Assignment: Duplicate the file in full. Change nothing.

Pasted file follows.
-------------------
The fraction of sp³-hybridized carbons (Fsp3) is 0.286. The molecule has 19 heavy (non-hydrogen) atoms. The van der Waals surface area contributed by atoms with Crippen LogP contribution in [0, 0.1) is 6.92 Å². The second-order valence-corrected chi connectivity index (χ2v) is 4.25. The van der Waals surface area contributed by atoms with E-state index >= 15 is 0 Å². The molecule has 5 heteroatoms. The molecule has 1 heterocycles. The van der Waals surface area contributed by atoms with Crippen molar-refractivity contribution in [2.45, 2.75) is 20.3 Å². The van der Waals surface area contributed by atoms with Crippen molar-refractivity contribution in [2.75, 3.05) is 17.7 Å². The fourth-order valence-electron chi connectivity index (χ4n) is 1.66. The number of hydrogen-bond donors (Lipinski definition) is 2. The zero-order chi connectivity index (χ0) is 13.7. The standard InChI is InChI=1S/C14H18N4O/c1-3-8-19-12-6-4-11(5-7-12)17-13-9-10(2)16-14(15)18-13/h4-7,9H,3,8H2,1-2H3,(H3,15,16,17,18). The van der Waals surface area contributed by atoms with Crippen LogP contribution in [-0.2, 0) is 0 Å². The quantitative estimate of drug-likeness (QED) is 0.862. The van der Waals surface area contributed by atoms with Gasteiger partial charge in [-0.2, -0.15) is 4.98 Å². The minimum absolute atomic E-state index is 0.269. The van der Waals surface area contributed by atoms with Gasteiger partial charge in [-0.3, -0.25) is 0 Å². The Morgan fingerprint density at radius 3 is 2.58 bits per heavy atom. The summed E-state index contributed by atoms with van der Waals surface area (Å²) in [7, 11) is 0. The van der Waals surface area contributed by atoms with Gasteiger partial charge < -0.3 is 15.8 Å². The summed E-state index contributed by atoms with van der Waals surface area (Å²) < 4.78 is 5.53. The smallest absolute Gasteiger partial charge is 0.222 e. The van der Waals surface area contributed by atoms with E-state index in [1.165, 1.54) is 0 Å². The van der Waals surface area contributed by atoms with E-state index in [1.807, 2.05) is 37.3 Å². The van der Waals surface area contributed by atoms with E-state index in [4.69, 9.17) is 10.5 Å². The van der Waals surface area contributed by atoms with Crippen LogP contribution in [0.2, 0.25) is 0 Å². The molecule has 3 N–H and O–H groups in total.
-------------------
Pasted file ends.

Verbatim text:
The fraction of sp³-hybridized carbons (Fsp3) is 0.286. The molecule has 19 heavy (non-hydrogen) atoms. The van der Waals surface area contributed by atoms with Crippen LogP contribution in [0, 0.1) is 6.92 Å². The second-order valence-corrected chi connectivity index (χ2v) is 4.25. The van der Waals surface area contributed by atoms with E-state index >= 15 is 0 Å². The molecule has 5 heteroatoms. The molecule has 1 heterocycles. The van der Waals surface area contributed by atoms with Crippen molar-refractivity contribution in [2.45, 2.75) is 20.3 Å². The van der Waals surface area contributed by atoms with Crippen molar-refractivity contribution in [2.75, 3.05) is 17.7 Å². The fourth-order valence-electron chi connectivity index (χ4n) is 1.66. The number of hydrogen-bond donors (Lipinski definition) is 2. The zero-order chi connectivity index (χ0) is 13.7. The standard InChI is InChI=1S/C14H18N4O/c1-3-8-19-12-6-4-11(5-7-12)17-13-9-10(2)16-14(15)18-13/h4-7,9H,3,8H2,1-2H3,(H3,15,16,17,18). The van der Waals surface area contributed by atoms with Crippen LogP contribution in [-0.2, 0) is 0 Å². The quantitative estimate of drug-likeness (QED) is 0.862. The van der Waals surface area contributed by atoms with Gasteiger partial charge in [-0.2, -0.15) is 4.98 Å². The minimum absolute atomic E-state index is 0.269. The van der Waals surface area contributed by atoms with Gasteiger partial charge in [-0.3, -0.25) is 0 Å². The Morgan fingerprint density at radius 3 is 2.58 bits per heavy atom. The summed E-state index contributed by atoms with van der Waals surface area (Å²) in [7, 11) is 0. The van der Waals surface area contributed by atoms with Gasteiger partial charge < -0.3 is 15.8 Å². The summed E-state index contributed by atoms with van der Waals surface area (Å²) < 4.78 is 5.53. The smallest absolute Gasteiger partial charge is 0.222 e. The van der Waals surface area contributed by atoms with E-state index in [1.165, 1.54) is 0 Å². The van der Waals surface area contributed by atoms with E-state index in [1.807, 2.05) is 37.3 Å². The van der Waals surface area contributed by atoms with E-state index in [4.69, 9.17) is 10.5 Å². The van der Waals surface area contributed by atoms with Crippen LogP contribution in [0.2, 0.25) is 0 Å². The molecule has 3 N–H and O–H groups in total.